+(\x.y)(ww) + * +y ++ +Done! We have a normal form. But if we reduce using a different +strategy, things go wrong: + +

+(\x.y)(ww) = +(\x.y)((\x.xx)w) = + * +(\x.y)(ww) = +(\x.y)((\x.xx)w) = + * +(\x.y)(ww) ++ +Etc. + +As a second reminder of when evaluation order matters, consider using +`Y = \f.(\h.f(hh))(\h.f(hh))` as a fixed point combinator to define a recursive function: + +

+Y (\f n. blah) = +(\f.(\h.f(hh))(\h.f(hh))) (\f n. blah) + * +(\f.f((\h.f(hh))(\h.f(hh)))) (\f n. blah) + * +(\f.f(f((\h.f(hh))(\h.f(hh))))) (\f n. blah) + * +(\f.f(f(f((\h.f(hh))(\h.f(hh)))))) (\f n. blah) ++ +And we never get the recursion off the ground. + + +Restricting evaluation: call by name, call by value +--------------------------------------------------- + +One way to begin to gain some control is by adjusting our notion of +beta reduction. This strategy has some of the flavor of adding types, +but is actually a part of the untyped calculus. + +In order to have a precise discussion, we'll need some vocabulary. +We've been talking about normal form (lambda terms that can't be +further reduced), and leftmost evaluation (the reduction strategy of +always choosing the left most reducible lambda); we'll need to refine +both of those concepts. + +Kinds of normal form: +--------------------- + +Recall that there are three kinds of lambda term. Let `a` be an +arbitrary variable, and let `M` and `N` be arbitrary terms: + +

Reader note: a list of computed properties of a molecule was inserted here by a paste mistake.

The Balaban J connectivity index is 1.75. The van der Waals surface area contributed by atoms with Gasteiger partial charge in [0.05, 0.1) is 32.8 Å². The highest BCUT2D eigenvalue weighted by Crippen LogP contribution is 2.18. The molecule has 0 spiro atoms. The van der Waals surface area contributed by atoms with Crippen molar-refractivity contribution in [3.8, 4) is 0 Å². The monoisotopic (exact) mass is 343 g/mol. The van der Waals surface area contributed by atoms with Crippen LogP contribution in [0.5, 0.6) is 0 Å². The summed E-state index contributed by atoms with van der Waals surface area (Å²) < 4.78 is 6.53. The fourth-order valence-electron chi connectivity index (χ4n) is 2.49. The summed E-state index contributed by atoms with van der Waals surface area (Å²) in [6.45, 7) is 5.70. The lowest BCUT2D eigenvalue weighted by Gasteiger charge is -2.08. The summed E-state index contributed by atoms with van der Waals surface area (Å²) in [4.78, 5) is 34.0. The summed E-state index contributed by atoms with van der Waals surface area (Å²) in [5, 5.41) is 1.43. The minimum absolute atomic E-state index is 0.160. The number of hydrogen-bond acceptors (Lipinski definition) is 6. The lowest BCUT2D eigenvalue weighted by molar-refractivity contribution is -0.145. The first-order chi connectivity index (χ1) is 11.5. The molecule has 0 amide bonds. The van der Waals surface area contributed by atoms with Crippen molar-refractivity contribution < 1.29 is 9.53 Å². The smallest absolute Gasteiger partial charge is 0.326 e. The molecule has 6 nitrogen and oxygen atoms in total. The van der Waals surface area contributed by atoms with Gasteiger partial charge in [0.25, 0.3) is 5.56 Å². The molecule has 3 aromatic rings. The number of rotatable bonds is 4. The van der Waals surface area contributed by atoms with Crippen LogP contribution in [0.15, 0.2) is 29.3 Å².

+The pure untyped lambda calculus (again): + + Form Examples +Variable a x, y, z +Abstract \aM \x.x, \x.y, \x.\y.y +Application MN (x x), ((\x.x) y), ((\x.x)(\y.y)) ++ +It will be helpful to define a *redex*, which is a lambda term of +the form `((\aM) N)`. That is, a redex is a form for which beta +reduction is defined (ignoring, as usual, the manouvering required in +order to avoid variable collision). + +It will also be helpful to have names for the two components of an +application `(M N)`: we'll call `M` the *functor*, and `N` the +*argument*. Note that functor position can be occupied by a variable, +since `x` is in the functor position of the term `(x y)`. + +Ok, with that vocabulary, we can distinguish four different types of +normal form: + + + + + + + +Take Plotkin's CBN CPS: + +[x] ~~> x +[\xM] ~~> \k.k(\x[M]) +[MN] ~~> \k.[M](\m.m[N]k) + +let w = \x.xx in + +[(\xy)(ww)] ~~> +\k.[\xy](\m.m[ww]k) ~~> +\k.[\xy](\m.m(\k.[w](\m.m[w]k))k) ~~> +\k.[\xy](\m.m(\k.(\k.k(\x[xx]))(\m.m[w]k))k) ~~> beta* +\k.[\xy](\m.m(\k.(\x[xx])[w]k)k) ~~> +\k.[\xy](\m.m(\k.(\x(\k.[x](\m.m[x]k)))[w]k)k) ~~> +\k.[\xy](\m.m(\k.(\x(\k.x(\m.mxk)))[w]k)k) ~~> beta +\k.[\xy](\m.m(\k.[w](\m.m[w]k))k) --- same as second line! + -- 2.11.0